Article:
Today is Sunday, so it’s time for another 100 New Code Films article, the second of this week. This series is the most regular one we publish, since I write two of these articles every week in 2020. The only exceptions are four weeks this year in which I will only write one article, thus equaling 100 articles in all. Every article is a review of an American Breen Era (1934-1954) film which I have just seen for the first time. I combine these reviews with blogathon topics whenever possible by watching films which apply to certain topics, but the rest of the new Code films are just movies which my family and I felt like watching. This article’s topic is one such film.
Today’s topic is Flight Angels (1940). This movie is offered on Amazon Prime Video, so my mother added it to the watchlist. She thought it looked like a good film. We all agreed that the cast sounded excellent and the premise sounded fascinating, so we bought and watched this last Sunday.
At a commercial American airline in the years just before World War II, romance blooms between pilots and stewardess. A hotshot pilot is a playboy, but a lovely flight attendant hopes that he returns her feelings of love. His best friend and co-pilot is in a tumultuous relationship with a fiery stewardess. The two men are working on a special project of designing an improved airplane. Their plans are complicated when the great pilot receives the harsh news that his eyesight is failing. He will never lose his eyesight, but he can no longer see well enough to fly an airplane. He reluctantly becomes a instructor to flight attendants, teaching them about aviation as part of their training. Meanwhile, he and his stewardess sweetheart get married. However, the pilot is tortured by being unable to fly. The agony gets worse as the new plane, his special project, is going to be tested. Can he be content with his wife’s love and find a way to be happy when permanently grounded?
This movie stars Virginia Bruce, Dennis Morgan, and Wayne Morris. Supporting actors include Ralph Bellamy, Jane Wyman, John Litel, Margot Stevenson, and Dorothea Kent.
This film was directed by Lewis Seiler. The executive producer was Bryan Foy, and the associate producer was Edmund Grainger. The production company was Warner Bros. The screenplay was written by Maurice Leo. It was from an original story by Jerry Wald and Richard Macaulay.
This is a fair Code film. For the most part, it is a wholesome, decent, Code-compliant movie. There were, however, a couple of objectionable lines. The most obvious one is the fact that one of the stewardesses uses the expression “sex appeal.” There also were at least one or two other lines which I found questionable. Other than these, however, it is a very clean and acceptable movie.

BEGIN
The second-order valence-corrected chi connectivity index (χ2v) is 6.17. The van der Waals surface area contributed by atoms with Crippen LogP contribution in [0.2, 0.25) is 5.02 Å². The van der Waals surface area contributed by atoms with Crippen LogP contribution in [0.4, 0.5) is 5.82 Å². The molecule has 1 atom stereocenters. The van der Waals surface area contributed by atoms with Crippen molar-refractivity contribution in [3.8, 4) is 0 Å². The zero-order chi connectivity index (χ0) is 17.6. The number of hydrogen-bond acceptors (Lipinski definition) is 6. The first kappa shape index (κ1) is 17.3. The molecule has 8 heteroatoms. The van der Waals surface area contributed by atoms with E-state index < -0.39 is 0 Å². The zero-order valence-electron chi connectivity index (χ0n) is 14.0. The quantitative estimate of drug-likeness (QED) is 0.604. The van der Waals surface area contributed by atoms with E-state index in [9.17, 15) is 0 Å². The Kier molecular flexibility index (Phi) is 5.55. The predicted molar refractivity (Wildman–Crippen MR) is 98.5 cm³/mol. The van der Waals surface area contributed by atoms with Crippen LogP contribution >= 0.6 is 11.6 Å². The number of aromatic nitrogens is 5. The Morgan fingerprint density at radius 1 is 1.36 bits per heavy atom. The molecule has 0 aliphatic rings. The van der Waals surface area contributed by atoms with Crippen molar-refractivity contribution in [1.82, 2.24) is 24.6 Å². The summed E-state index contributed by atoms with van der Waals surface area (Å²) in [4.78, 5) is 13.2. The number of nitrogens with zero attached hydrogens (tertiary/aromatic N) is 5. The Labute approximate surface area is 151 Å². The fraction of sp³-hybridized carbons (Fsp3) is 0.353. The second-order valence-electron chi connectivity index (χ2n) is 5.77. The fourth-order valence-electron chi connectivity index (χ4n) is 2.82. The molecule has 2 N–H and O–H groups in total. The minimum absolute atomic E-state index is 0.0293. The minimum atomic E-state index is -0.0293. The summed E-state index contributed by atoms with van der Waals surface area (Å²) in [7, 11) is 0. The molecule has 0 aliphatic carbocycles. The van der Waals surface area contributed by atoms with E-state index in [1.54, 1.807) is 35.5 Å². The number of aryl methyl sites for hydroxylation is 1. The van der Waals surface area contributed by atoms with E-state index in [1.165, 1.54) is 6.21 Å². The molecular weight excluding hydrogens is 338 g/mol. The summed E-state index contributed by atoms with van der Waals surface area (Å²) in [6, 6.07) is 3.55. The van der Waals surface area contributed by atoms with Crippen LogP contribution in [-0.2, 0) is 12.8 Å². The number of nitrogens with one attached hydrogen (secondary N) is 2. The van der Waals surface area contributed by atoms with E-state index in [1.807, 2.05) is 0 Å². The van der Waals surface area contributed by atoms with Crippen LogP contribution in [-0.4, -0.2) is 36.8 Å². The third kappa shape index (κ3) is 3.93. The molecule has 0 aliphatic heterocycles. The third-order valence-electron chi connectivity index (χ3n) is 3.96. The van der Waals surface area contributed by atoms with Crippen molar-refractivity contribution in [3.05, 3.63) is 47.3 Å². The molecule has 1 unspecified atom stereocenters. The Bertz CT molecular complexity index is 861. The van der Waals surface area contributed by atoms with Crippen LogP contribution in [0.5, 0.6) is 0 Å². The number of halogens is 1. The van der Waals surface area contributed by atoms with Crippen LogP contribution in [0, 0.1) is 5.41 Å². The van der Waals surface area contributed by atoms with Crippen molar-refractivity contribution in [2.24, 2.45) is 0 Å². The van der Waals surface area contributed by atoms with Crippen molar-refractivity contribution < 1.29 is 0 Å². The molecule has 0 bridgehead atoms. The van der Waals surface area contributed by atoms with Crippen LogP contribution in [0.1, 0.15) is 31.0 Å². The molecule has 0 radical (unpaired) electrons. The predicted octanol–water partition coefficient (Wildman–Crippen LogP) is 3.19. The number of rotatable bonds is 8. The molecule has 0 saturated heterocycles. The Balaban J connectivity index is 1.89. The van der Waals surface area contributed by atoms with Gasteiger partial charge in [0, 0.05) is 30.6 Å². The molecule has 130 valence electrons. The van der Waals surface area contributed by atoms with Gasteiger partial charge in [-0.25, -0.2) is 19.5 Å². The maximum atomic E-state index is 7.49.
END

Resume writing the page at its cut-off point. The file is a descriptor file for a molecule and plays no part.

I recommend this film. It is an enjoyable picture. Despite the fact that its two main stars, Virginia Bruce and Dennis Morgan, were famous performers, they don’t display their musical talents in this film. Instead, they rely on their acting alone. As the philandering and later tortured pilot, Chick Farber, Dennis Morgan is very dramatic. He is more intense in this part than in any other role of his which I have seen. His pugnacious, fiery performance made me wonder why he wasn’t more convincing as the belligerent Biff Grimes in One Sunday Afternoon (1948). Anyway, I enjoyed his performance as Chick. Virginia Bruce is a very faithful, sturdy, and often sad woman in her part as Mary, Chick’s sweetheart and later wife. Her interactions with her the gentlemen in her life are very memorable. The other person in Mary’s love triangle is the airline boss, Bill Graves (Ralph Bellamy). Ralph Bellamy is not an extremely memorable or arresting actor in many of his roles, and this is one such role. He never really gives Dennis Morgan any competition, and it is obvious that he doesn’t do anything romantically for Mary. However, he is obviously a very kind, generous, gentle fellow, and Mary considers him a dear friend as such. Speaking of friends, Wayne Morris is the perfect supporting character as Artie Dixon, Chick’s best friend and partner in the plane project. He is very funny as well as occasionally dramatic in this part. Perhaps the funniest character is Nan Hundson, played by Jane Wyman as you’ve never seen her before. In this role, the usually perky brunette is an almost obnoxiously hot-headed blonde. She gets so upset with her beau that she endangers his health and safety many times. However, her anger never lasts long. She also engages in some heated battles with other stewardesses, such as dressing room fights which involve cold cream throwing! This is not the greatest film with any of the actors, but it is entertaining and pleasantly unusual in many ways. I think you will enjoy it.
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